How do You Connect with Your Children? – “Connection” Redefined


Social MediaPhoto by: Bloomberg


Some time around the beginning of the school year I heard a commercial on the radio for Verizon and it went something like this:

Sarah is a mom to two high school kids: Todd & Laura.  Sarah has gotten new cell phones for both her children.  The phones have email and Facebook, so mom feels more connected.”

Take a look at the last sentence: “the phones have email and Facebook, so mom feels more connected.”

So…if I understand correctly, we need email and Facebook these days to stay connected.  With our children.  (At least, according to Verizon.)

I admit: I love my phone, I love the concept of email and sometimes I spend a little too much time on Facebook.  (Although it is amazingly awesome that you can get in touch with friends [and their moms] dating back to the elementary school years!)  However, the insinuation that we need our social media to maintain a connection with our children goes too far for me.

I could go “out there” and find a whole lot of research that provides us with arguments praising social media and all that it adds to our lives.   I could just as easy find a whole lot of research opposing and pointing out flaws and dangers social media bring into our society.  The issue is not about the (dis)advantages of social media.  The problem is that (apparently) nowadays people believe that social media are the means to stay connected to our children.  I happen to be a mom who prefers personal connection with her children, rather than an electronic one.

So, without consulting the Merriam-Webster dictionary, let’s take a look at what exactly “Connection” is.  Does it involve a cell phone?  Email?  Twitter?  Facebook?  Etc.?


Image by: Life of a Maybe Borderline


I don’t think so.  In my mind it started with this:




That, to me, is connection in its purest form.  A child wants to connect with his/her parents.  Physically.  Emotionally.  And for babies this connection is always established through touch (physical contact); being held, holding hands, hugs, kisses.  As they get older, the physical component of connection remains, however, other ways to emotionally connect are added to the mix.

It’s about reading together,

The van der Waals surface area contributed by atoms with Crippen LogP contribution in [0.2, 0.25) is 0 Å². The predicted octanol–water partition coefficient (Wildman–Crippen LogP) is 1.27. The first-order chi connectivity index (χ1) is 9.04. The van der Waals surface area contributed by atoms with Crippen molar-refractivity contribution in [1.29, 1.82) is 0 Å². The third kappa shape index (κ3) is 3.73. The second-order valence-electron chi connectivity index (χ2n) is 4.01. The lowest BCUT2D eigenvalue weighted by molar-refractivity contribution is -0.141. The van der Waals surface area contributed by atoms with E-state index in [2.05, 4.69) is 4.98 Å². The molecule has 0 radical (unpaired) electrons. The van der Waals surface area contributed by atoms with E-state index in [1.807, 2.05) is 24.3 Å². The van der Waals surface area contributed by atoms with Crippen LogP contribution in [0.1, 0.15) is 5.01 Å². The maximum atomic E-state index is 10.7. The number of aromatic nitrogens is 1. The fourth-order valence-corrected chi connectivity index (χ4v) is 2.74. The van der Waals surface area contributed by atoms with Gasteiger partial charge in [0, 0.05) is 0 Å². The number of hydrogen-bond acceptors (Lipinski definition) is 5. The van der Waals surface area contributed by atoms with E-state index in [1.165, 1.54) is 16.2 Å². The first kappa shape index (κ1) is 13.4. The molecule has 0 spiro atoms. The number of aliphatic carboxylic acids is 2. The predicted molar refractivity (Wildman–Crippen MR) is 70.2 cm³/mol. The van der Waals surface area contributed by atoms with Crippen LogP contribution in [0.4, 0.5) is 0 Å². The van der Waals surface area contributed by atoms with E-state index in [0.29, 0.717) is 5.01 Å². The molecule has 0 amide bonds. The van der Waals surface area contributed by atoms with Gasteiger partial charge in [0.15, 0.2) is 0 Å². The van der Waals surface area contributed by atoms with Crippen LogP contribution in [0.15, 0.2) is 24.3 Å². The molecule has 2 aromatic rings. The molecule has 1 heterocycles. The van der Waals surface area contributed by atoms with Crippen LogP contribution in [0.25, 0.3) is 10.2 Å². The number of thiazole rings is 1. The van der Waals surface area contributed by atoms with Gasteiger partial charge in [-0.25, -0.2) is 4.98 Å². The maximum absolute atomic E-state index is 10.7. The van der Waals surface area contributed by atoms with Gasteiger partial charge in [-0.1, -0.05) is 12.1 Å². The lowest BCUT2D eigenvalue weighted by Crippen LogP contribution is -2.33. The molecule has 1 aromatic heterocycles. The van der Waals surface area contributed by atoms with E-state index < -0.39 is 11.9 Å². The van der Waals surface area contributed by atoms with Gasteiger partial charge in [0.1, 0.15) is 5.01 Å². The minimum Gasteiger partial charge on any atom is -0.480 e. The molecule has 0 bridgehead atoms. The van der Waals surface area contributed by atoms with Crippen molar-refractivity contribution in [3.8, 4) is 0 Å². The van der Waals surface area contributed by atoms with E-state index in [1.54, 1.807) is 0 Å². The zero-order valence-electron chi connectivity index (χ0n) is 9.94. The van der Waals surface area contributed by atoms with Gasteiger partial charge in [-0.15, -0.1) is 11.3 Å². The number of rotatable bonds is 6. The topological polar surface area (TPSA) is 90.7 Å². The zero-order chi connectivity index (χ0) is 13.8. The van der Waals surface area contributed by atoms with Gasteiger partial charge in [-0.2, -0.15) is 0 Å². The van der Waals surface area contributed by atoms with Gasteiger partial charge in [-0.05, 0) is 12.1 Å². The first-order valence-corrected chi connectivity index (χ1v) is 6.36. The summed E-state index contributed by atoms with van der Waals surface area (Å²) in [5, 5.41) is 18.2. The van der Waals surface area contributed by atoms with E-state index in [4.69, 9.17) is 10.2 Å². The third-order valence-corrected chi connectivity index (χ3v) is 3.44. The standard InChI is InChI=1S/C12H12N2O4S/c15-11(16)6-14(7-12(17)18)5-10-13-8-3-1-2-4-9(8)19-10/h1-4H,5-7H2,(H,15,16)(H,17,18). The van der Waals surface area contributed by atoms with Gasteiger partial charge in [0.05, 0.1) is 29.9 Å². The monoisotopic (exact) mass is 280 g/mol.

Father and child connecting


Snuggling together,


Connecting with children


and spending time together.  Personally.  Not via Facebook.


parents and child connecting


I certainly do not claim to be an expert on child psychology (or anyone’s psychology for that matter) but I do believe that our modern world has taken over our personal connection with people.  We email, text or “Facebook” (is that a verb already?) instead of call.  It baffles me that my husband and his business partner text back and forth to schedule a meeting.  “Why doesn’t he just pick up the phone and call you?” I ask.  My husband’s answer: “He finds texting more convenient.”  Huh?

With family living 9 time zones away, in Europe,  email and Facebook are practical.  But my children live in my house and even though they are only toddlers, I refuse for the social media to become the prominent tool to maintain a connection with my children once they are of the age that they are “in need” of their own Facebook account.

I believe in family dinners around the table, sharing our experiences of the day.  I believe in holding hands, spontaneous “I Love You’s”, tickle fights and tons of laughter right before bedtime.  I believe in froggies that escape my children’s tummies during dinner (and yes, they both say “Excuse me!”), and I believe in running through the puddles the first winter downpours bring us.

I will instill in them that a true connection is created and maintained by spending time together, doing arts & crafts,


Arts & Crafts and kids


by playing sports with family and friends


Family Soccer


and even by doing household chores, and making it fun, together.


Connecting while doing household chores


Now, spending time together will not foster any connection if you’re not completely present.  Children know when your mind is elsewhere, or if you feel you “should” be doing something else.  When you spend the time with your kids, make sure you are 100% there; not just physically, but also emotionally.  Don’t answer the phone and keep your laptops closed.  Even if it is for 10 minutes in that moment.  The caller or sender of that email, can wait for 10 minutes.  Nourish the connection in person, be present and enjoy.  No cell phone, email, or Facebook can ever come close to doing that.


Mother child holding handsPhoto by: Be a Voice


Until next time,

Savor food (together, around the dining room table), savor family and savor life.
- Marieke, aka HRH Mommy



Other Posts You Might Enjoy:

Bookmark and Share

3 Responses to How do You Connect with Your Children? – “Connection” Redefined

  1. Pamela S says:

    I agree!!! Good communicating habits start now–or rather before birth if, like us, you were singing to the belly, reading books to the belly, just chatting away to the belly about life and love and shopping lists…

  2. This was great Marieke! I couldn’t agree more! And I do find myself at fault sometimes— texting when my son is talking to me. You are right— they know. And I know better. I think you just put me in check. And I do need that every once in a while.

Leave a Reply

Your email address will not be published. Required fields are marked *

You may use these HTML tags and attributes: <a href="" title=""> <abbr title=""> <acronym title=""> <b> <blockquote cite=""> <cite> <code> <del datetime=""> <em> <i> <q cite=""> <strike> <strong>